Can’t hide from it. Can’t escape from it. Fate found its way to me once more with Fate/Extella Link, the follow-up to last year's Fate/Extella: The Umbral Star. The sequel to the lackluster hack n’ slasher has a few more tricks up its sleeve to liven up the action.
A new playable Servant, Charlemagne, takes center stage in Fate/Extella Link. He’s not only savvy in the way of the blade, but also happens to command an arsenal of floating weapons as well. No one from the original Fate/Extella has been cut; everyone is coming back.
Fate/Extella Link still has players scurrying around stages through sectioned-off Sectors in a battle for control over the map. It retains the tug-of-war nature as players clear a Sector’s enemy Aggressors to seize control of them. Eventually a stage’s Boss Servant will show up once enough Sectors have been conquered.
One of the many new systems will be familiar to fans of the Fate franchise; the Master character of your Servants serves a somewhat more involved role on the battlefield now. He or she will be tucked away in a specific Sector and if the Master is forced to retreat from battle, it’s game over. Servants can receive addtional support from the Master if they're nearby.
It’s rightfully over-the-top and the flashiness greatly enhanced my enjoyment of this new entry. This new addition alone convinced me that it’ll probably be a much greater game than its predecessor - but after the last game, maybe the only way to go is really up.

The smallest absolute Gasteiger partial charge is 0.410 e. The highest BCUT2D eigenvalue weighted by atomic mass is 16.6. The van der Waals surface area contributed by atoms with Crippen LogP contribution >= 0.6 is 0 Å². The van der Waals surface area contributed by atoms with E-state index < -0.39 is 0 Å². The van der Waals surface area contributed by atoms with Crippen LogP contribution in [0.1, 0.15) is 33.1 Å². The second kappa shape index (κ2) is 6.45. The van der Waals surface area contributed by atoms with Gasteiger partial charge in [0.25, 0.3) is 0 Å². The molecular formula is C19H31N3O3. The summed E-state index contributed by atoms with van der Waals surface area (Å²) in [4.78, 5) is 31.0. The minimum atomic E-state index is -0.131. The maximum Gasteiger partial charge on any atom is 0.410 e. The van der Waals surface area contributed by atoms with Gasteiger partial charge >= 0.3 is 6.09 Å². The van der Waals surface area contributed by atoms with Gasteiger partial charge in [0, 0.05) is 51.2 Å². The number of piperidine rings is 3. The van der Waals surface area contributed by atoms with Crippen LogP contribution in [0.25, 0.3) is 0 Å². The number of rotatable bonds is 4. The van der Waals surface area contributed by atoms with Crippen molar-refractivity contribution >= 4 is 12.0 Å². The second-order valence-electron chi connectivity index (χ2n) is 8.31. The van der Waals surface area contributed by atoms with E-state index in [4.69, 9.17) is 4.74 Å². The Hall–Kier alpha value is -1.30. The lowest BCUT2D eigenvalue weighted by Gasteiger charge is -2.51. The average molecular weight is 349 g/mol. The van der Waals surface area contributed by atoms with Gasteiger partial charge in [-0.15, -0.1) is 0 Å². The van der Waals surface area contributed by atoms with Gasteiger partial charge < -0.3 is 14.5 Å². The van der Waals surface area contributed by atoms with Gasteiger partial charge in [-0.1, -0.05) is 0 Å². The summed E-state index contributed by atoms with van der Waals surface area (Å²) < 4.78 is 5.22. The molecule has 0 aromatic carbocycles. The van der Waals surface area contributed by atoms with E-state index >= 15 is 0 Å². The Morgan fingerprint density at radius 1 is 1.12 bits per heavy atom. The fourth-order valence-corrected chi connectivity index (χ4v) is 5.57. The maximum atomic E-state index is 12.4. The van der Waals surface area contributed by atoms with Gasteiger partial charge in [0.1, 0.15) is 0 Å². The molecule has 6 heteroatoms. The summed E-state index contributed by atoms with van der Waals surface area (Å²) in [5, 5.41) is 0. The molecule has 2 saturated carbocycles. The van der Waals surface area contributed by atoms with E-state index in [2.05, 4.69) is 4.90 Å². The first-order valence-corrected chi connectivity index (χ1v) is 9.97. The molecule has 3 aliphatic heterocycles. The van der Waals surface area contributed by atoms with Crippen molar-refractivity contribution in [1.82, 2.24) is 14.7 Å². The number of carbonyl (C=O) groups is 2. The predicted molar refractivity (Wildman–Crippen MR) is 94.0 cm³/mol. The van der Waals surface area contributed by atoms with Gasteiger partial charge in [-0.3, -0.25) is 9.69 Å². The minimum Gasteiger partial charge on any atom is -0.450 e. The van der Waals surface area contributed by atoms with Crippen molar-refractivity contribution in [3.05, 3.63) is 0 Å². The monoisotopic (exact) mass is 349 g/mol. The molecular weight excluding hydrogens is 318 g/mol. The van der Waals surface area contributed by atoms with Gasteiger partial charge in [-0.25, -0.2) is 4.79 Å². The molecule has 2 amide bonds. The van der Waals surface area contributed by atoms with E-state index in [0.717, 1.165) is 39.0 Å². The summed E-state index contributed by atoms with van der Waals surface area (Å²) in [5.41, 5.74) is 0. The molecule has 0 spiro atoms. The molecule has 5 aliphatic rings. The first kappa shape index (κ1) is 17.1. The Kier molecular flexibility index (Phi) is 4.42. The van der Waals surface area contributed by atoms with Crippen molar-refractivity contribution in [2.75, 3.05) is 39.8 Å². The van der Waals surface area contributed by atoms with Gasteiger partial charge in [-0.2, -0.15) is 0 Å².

Another big improvement is the removal of the awful Extella Manuever system in the original title. This allowed Servants to fire off continuous attacks to crowds of enemies in an immensely dull, drawn-out sequence. It killed my enjoyment after seeing it again and again and again.
The better thought-out Moon Drive mechanic replaces Extella Manuever by enhancing Servants for a set amount of time. When Moon Drive is active, everything packs an extra punch and players can expend their remaining Moon Drive with an explosive finisher… but it may be in their best interest to hold that off until the last possible moment.
Perhaps one of the most interesting dynamics in Extella Link is how it manifests some of the established “rules” set by the popular mobile game, Fate/Grand Order. For instance, Tamamo no Mae’s Noble Phantasm reduces the cooldown of skills in that game by several turns. Meanwhile in Fate/Extella Link, Tamamo no Mae’s NP reduces the cooldown timer of your Servant’s Active Skills by a considerable amount temporarily. It’s a neat little detail I appreciated, but maybe that just makes me a madman.
Fate/Extella Link is shaping up to be a much better realized game than its predecessor. Its graphical overhaul makes it leaps and bounds ahead of Fate/Extella: The Umbral visually. The action is even more frantic and I simply felt more involved with battle due to my expanded options in the heat of battle. Apparently it’ll also feature a 4vs4 online multiplayer mode and with the absurd amount of chaos I witnessed - I can’t even imagine how that’ll shape up. Every time I think I’ve escaped the chains of Fate, it seems to rope me back in once more.
Fate/Extella Link is now available in Japan for PlayStation 4 and PlayStation Vita. It will come to North America and Europe sometime this fall.